I think my 12v battery is about 90 amp-hours, something like that. This setup would work the same if I ever upgraded to a larger battery, or to 2 6v batteries.

All the supplies wires on the controller and the solar panel were plenty long. Between my 9' of extension cord and, oh, about 4' of panel wires, I can stretch the panel out about 13' before even needing to add an extra stretch of extension cord.

Since the photos I've covered the splice areas with electrical tape. I foresee no problems doing the connections this way since the setup will not be subjected to high wind forces that could stress the connections or drive rain into them; the setup will be stored inside while driving. I suppose soldered connections would be stronger and perhaps might transmit current somewhat more efficiently, but for my power needs I expect the crimped splices and tape to work fine.
You did the right thing by using crimp connections. Solder is not a good electrical conductor. It's used a lot but if you look around your tow you won't find any solder connections or in your computed (the traces on a printed circuit may look like solder but there's copper and gold below the solder).

I made a simple aluminum stand from hardware store angle aluminum and flat aluminum strips. Pop rivets hold it together and to the aluminum frame around the solar panel.

I can go forever is I get about 4 hours of sun every 3rd day. That's with a 65 Watt.

Congratulations on joining the solar world.
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Old 04-20-2013, 11:19 PM   #11
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Mike, 16awg is too small a conductor. At 25' you may be able to use # 12 or 10 but fifty feet of #16 will produce a lot of resistance and an appreciable voltage drop.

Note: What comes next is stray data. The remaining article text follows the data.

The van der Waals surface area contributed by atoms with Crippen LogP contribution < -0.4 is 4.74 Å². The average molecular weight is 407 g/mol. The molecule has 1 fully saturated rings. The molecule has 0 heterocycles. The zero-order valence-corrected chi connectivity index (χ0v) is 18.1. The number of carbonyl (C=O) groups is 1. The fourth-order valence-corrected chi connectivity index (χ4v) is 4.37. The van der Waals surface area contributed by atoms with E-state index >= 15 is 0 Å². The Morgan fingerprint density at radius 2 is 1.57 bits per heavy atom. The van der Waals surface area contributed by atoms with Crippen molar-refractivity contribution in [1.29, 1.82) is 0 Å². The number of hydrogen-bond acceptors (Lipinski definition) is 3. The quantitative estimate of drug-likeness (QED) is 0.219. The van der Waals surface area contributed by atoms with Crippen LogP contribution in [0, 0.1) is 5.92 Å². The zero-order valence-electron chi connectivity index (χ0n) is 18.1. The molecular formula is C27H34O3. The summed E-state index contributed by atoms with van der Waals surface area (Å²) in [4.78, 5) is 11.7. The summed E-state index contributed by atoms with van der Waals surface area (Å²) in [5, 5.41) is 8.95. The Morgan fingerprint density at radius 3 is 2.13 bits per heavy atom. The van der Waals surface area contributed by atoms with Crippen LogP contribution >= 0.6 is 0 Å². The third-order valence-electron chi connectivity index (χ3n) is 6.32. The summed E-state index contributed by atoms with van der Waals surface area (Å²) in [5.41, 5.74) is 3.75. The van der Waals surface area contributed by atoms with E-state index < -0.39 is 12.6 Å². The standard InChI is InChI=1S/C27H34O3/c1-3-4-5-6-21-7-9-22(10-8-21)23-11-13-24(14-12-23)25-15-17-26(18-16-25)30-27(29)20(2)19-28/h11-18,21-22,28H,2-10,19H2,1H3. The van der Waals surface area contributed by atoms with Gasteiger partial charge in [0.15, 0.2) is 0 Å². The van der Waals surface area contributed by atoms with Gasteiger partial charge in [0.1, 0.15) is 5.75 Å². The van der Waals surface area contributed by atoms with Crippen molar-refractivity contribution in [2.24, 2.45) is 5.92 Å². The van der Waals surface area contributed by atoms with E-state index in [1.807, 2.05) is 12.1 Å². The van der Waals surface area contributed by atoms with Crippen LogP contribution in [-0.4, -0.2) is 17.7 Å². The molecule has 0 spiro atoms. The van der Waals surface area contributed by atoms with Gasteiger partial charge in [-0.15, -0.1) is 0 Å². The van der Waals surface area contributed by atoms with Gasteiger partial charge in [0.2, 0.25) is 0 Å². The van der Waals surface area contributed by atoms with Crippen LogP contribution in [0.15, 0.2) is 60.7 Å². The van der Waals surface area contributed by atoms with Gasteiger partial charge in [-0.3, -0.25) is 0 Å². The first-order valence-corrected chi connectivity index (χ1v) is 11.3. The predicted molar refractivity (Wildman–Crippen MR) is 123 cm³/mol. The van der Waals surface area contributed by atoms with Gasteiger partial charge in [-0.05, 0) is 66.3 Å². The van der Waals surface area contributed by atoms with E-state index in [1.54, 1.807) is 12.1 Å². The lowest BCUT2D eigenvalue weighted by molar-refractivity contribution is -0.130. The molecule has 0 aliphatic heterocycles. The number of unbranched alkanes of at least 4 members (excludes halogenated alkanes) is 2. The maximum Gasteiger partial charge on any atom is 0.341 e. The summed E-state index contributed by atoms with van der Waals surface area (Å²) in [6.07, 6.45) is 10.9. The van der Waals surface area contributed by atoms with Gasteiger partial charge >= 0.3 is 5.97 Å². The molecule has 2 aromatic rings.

jack

16 Awg is just fine.

1. The wire is between the solar panel and the controller. Solar panel voltage is above 20 volt out put.
2. 16 Awg has a resistance of .004016 Ohms/foot which equals about 0.1 ohms for 25'.
3. His solar panel has a maximum output of 4.35 amps, which equates to a .435 volt drop. The controller has to take 20+ volts and bring it down to 13.9 volts maximum. That .435 drop don't mean anything.

Mr. Ohm and law are king.
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Old 04-21-2013, 09:45 AM   #12
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Thanks Byron. It's nice to hear from someone with a similar size panel.

You know, I think I still had a wrong thought in the back of my mind. I was envisioning that the controller would take the higher voltage and translate it into a current boost as it stepped the voltage down for the battery. But PWM controllers don't do that, do they? Only MPPT controllers do that. So yeah, as long as the long cords from panel to controller deliver at least 14.1V (set point of this controller is 14.1, not 13.9), the voltage loss they cause is pretty much inconsequential.

Reading up on my Interstate group 24 battery, it appears to be rated at 58 amp hours @ a 5A load. My loads are probably half that, so I guesstimate that I may get about 70 amp hours in warm weather. If I have any problems running out of juice with this system, my next change should be a larger battery.
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Old 04-21-2013, 11:05 AM   #13
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Is the location of the controller the prime consideration in determining the conductor size required, Brian?

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Old 04-21-2013, 11:43 AM   #14
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SOLAR Controller should be as close to battery as possible, but NOT, in the battery compartment.